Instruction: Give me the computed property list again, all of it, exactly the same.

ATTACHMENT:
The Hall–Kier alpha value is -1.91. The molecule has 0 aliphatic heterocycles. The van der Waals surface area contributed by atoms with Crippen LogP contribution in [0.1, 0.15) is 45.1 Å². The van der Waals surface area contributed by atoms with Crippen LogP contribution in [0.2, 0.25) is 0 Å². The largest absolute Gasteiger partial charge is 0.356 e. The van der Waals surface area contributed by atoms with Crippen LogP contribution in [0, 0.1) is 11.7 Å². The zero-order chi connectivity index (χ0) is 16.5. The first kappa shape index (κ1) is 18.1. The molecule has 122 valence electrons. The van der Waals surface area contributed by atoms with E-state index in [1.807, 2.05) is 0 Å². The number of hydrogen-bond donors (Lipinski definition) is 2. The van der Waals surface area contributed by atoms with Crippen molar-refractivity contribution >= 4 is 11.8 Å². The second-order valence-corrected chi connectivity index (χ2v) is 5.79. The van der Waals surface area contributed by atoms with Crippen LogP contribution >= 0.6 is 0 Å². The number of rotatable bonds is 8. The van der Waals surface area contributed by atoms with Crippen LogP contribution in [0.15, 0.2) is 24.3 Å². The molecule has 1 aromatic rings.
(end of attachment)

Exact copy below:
The Hall–Kier alpha value is -1.91. The molecule has 0 aliphatic heterocycles. The van der Waals surface area contributed by atoms with Crippen LogP contribution in [0.1, 0.15) is 45.1 Å². The van der Waals surface area contributed by atoms with Crippen LogP contribution in [0.2, 0.25) is 0 Å². The largest absolute Gasteiger partial charge is 0.356 e. The van der Waals surface area contributed by atoms with Crippen LogP contribution in [0, 0.1) is 11.7 Å². The zero-order chi connectivity index (χ0) is 16.5. The first kappa shape index (κ1) is 18.1. The molecule has 122 valence electrons. The van der Waals surface area contributed by atoms with E-state index in [1.807, 2.05) is 0 Å². The number of hydrogen-bond donors (Lipinski definition) is 2. The van der Waals surface area contributed by atoms with Crippen molar-refractivity contribution >= 4 is 11.8 Å². The second-order valence-corrected chi connectivity index (χ2v) is 5.79. The van der Waals surface area contributed by atoms with Crippen LogP contribution >= 0.6 is 0 Å². The number of rotatable bonds is 8. The van der Waals surface area contributed by atoms with Crippen LogP contribution in [0.15, 0.2) is 24.3 Å². The molecule has 1 aromatic rings.